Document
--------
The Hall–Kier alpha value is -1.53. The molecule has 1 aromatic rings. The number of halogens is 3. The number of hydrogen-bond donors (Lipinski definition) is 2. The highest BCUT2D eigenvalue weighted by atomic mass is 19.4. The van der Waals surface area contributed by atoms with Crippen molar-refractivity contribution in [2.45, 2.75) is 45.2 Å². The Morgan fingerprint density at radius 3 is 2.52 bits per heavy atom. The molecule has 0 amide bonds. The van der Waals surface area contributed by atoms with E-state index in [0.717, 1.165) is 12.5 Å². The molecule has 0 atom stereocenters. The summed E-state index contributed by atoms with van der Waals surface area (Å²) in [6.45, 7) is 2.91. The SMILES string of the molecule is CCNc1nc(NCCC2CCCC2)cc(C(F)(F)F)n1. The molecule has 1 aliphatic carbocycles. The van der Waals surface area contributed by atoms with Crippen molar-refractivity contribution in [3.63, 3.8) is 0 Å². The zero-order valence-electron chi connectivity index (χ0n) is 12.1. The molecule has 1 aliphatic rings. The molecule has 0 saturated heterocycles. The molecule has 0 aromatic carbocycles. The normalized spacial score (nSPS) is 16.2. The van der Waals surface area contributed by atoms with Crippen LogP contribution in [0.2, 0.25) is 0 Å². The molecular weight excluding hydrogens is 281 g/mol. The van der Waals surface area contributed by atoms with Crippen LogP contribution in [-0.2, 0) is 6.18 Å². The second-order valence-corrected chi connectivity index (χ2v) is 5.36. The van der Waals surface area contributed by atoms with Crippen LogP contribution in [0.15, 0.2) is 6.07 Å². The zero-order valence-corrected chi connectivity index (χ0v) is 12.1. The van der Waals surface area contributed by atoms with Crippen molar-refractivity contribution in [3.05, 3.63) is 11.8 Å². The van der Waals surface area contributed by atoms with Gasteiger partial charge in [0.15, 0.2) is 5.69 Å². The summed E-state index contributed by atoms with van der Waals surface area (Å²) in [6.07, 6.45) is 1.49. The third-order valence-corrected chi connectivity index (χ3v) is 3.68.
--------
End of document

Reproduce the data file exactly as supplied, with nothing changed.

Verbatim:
The Hall–Kier alpha value is -1.53. The molecule has 1 aromatic rings. The number of halogens is 3. The number of hydrogen-bond donors (Lipinski definition) is 2. The highest BCUT2D eigenvalue weighted by atomic mass is 19.4. The van der Waals surface area contributed by atoms with Crippen molar-refractivity contribution in [2.45, 2.75) is 45.2 Å². The Morgan fingerprint density at radius 3 is 2.52 bits per heavy atom. The molecule has 0 amide bonds. The van der Waals surface area contributed by atoms with E-state index in [0.717, 1.165) is 12.5 Å². The molecule has 0 atom stereocenters. The summed E-state index contributed by atoms with van der Waals surface area (Å²) in [6.45, 7) is 2.91. The SMILES string of the molecule is CCNc1nc(NCCC2CCCC2)cc(C(F)(F)F)n1. The molecule has 1 aliphatic carbocycles. The van der Waals surface area contributed by atoms with Crippen molar-refractivity contribution in [3.63, 3.8) is 0 Å². The zero-order valence-electron chi connectivity index (χ0n) is 12.1. The molecule has 1 aliphatic rings. The molecule has 0 saturated heterocycles. The molecule has 0 aromatic carbocycles. The normalized spacial score (nSPS) is 16.2. The van der Waals surface area contributed by atoms with Crippen LogP contribution in [0.2, 0.25) is 0 Å². The molecular weight excluding hydrogens is 281 g/mol. The van der Waals surface area contributed by atoms with Crippen LogP contribution in [-0.2, 0) is 6.18 Å². The second-order valence-corrected chi connectivity index (χ2v) is 5.36. The van der Waals surface area contributed by atoms with Crippen LogP contribution in [0.15, 0.2) is 6.07 Å². The zero-order valence-corrected chi connectivity index (χ0v) is 12.1. The van der Waals surface area contributed by atoms with Crippen molar-refractivity contribution in [3.05, 3.63) is 11.8 Å². The van der Waals surface area contributed by atoms with Gasteiger partial charge in [0.15, 0.2) is 5.69 Å². The summed E-state index contributed by atoms with van der Waals surface area (Å²) in [6.07, 6.45) is 1.49. The third-order valence-corrected chi connectivity index (χ3v) is 3.68.